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War Games: DARPA Adds Oculus Rift Support to Cyberwar

The Oculus Rift.

The Oculus Rift.

The Oculus Rift is a virtual-reality headset that makes wearers feel as if they're in a video game. It might also help United States military personnel feel like they're "in" the Internet.

The Pentagon's Defense Advanced Research Projects Agency (DARPA) is working on a 3D visualization of online networks called Plan X — the idea is that hacking enemy networks would be easier if the data were arranged spatially, as in a video game — and it's now adding Oculus Rift to the project, according to a report by Andy Greenberg of technology site Wired News.

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The idea is for Plan X to be a 3D interface that makes military personnel and contractors feel like they're within the networks they're trying to hack. The interface also gives them easy access to a number of "tools" for both defense and offense in cyber conflict.

"You can look around the data. You look to your left, look to your right, and see different subnets of information," Frank Pound, Plan X program manager, told Greenberg. "With the Oculus, you have that immersive environment. It's like you're swimming in the Internet."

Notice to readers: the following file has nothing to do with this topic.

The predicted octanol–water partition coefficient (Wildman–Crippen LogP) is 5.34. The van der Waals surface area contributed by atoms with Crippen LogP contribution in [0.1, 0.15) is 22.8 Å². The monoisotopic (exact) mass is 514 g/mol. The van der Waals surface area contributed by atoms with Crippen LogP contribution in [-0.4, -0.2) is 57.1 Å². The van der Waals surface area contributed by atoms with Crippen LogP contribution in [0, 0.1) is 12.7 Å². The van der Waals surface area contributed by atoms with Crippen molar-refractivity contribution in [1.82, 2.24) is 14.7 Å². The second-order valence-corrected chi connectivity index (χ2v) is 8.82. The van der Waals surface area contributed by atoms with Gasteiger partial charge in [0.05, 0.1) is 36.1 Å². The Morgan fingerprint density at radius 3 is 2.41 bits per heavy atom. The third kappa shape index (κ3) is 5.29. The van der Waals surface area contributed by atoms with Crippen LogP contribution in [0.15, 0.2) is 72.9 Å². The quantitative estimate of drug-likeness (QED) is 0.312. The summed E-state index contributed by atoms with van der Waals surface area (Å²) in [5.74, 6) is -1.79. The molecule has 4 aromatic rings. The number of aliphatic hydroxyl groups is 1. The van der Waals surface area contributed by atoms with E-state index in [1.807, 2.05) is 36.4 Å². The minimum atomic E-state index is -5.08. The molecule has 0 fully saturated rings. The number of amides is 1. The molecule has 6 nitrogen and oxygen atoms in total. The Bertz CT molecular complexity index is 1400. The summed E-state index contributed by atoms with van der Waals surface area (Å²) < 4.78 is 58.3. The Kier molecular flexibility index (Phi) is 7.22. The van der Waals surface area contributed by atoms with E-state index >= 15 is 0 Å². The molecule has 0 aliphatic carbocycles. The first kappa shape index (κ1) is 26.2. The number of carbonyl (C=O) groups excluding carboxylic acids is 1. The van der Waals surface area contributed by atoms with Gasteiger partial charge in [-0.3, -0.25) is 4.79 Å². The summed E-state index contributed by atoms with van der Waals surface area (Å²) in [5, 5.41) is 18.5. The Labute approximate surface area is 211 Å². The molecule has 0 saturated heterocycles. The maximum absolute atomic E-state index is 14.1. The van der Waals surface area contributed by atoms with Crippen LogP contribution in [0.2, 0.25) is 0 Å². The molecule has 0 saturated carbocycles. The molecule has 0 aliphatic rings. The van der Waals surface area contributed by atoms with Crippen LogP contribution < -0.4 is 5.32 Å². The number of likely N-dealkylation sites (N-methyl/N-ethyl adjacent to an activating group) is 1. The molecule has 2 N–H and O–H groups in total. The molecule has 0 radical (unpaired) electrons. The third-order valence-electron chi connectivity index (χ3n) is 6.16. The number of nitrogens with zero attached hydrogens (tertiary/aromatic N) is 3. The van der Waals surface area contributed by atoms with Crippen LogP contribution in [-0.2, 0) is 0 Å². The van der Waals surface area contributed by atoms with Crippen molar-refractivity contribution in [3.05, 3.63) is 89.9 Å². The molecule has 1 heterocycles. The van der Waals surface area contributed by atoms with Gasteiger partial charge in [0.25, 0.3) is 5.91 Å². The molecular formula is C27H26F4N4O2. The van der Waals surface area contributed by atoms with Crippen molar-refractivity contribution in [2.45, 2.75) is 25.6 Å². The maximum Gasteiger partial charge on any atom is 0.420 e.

Plan X may sound like a video game, but DARPA has plans to use this technology in real combat situations.

"Say we want to turn out the lights in some place where we have boots on the ground, but it's on a subnet connected to a hospital," Pound told Greenberg. "We want to war-game that kind of situation with high assurance."

Plan X is years away from being used in actual cyber-combat situations, but Greenberg did see a proof-of-concept demo that included the Oculus Rift at the Pentagon Wednesday (May 21). 

The demo could easily be mistaken for a video game, with its neon blue spiderweb-like representations of computer networks and glowing icons representing different actions the user can take. 

Greenberg saw DARPA employees demonstrating a series of "missions" in Plan X, in which users "entered" a network and selected from a set of "tools," such as scanning a network or searching for vulnerabilities. Meanwhile, the simulated "enemy" counterattacked with distributed denial-of-service attacks and other tactics.

Pound told Greenberg the Oculus Rift Plan X demo has already been shown to members of Congress and the Pentagon's Joint Chiefs of Staff. 

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